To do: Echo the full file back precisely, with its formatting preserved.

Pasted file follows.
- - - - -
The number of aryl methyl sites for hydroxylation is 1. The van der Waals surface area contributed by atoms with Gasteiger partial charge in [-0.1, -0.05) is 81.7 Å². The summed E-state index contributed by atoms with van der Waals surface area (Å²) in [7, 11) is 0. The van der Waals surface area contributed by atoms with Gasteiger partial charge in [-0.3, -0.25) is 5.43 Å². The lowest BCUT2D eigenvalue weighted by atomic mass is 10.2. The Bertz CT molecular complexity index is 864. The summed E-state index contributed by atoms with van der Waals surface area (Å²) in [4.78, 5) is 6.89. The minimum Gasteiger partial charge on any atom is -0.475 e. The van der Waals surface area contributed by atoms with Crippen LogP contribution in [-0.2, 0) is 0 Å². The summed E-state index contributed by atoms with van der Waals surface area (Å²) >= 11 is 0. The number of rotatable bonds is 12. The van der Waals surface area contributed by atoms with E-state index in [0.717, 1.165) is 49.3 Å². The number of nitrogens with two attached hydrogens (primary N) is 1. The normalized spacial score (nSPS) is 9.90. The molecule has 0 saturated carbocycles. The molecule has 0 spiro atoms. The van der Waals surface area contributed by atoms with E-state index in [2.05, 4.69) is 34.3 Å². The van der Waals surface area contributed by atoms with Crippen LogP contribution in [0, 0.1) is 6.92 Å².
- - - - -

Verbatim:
The number of aryl methyl sites for hydroxylation is 1. The van der Waals surface area contributed by atoms with Gasteiger partial charge in [-0.1, -0.05) is 81.7 Å². The summed E-state index contributed by atoms with van der Waals surface area (Å²) in [7, 11) is 0. The van der Waals surface area contributed by atoms with Gasteiger partial charge in [-0.3, -0.25) is 5.43 Å². The lowest BCUT2D eigenvalue weighted by atomic mass is 10.2. The Bertz CT molecular complexity index is 864. The summed E-state index contributed by atoms with van der Waals surface area (Å²) in [4.78, 5) is 6.89. The minimum Gasteiger partial charge on any atom is -0.475 e. The van der Waals surface area contributed by atoms with Crippen LogP contribution in [-0.2, 0) is 0 Å². The summed E-state index contributed by atoms with van der Waals surface area (Å²) >= 11 is 0. The number of rotatable bonds is 12. The van der Waals surface area contributed by atoms with E-state index in [0.717, 1.165) is 49.3 Å². The number of nitrogens with two attached hydrogens (primary N) is 1. The normalized spacial score (nSPS) is 9.90. The molecule has 0 saturated carbocycles. The molecule has 0 spiro atoms. The van der Waals surface area contributed by atoms with E-state index in [2.05, 4.69) is 34.3 Å². The van der Waals surface area contributed by atoms with Crippen LogP contribution in [0, 0.1) is 6.92 Å².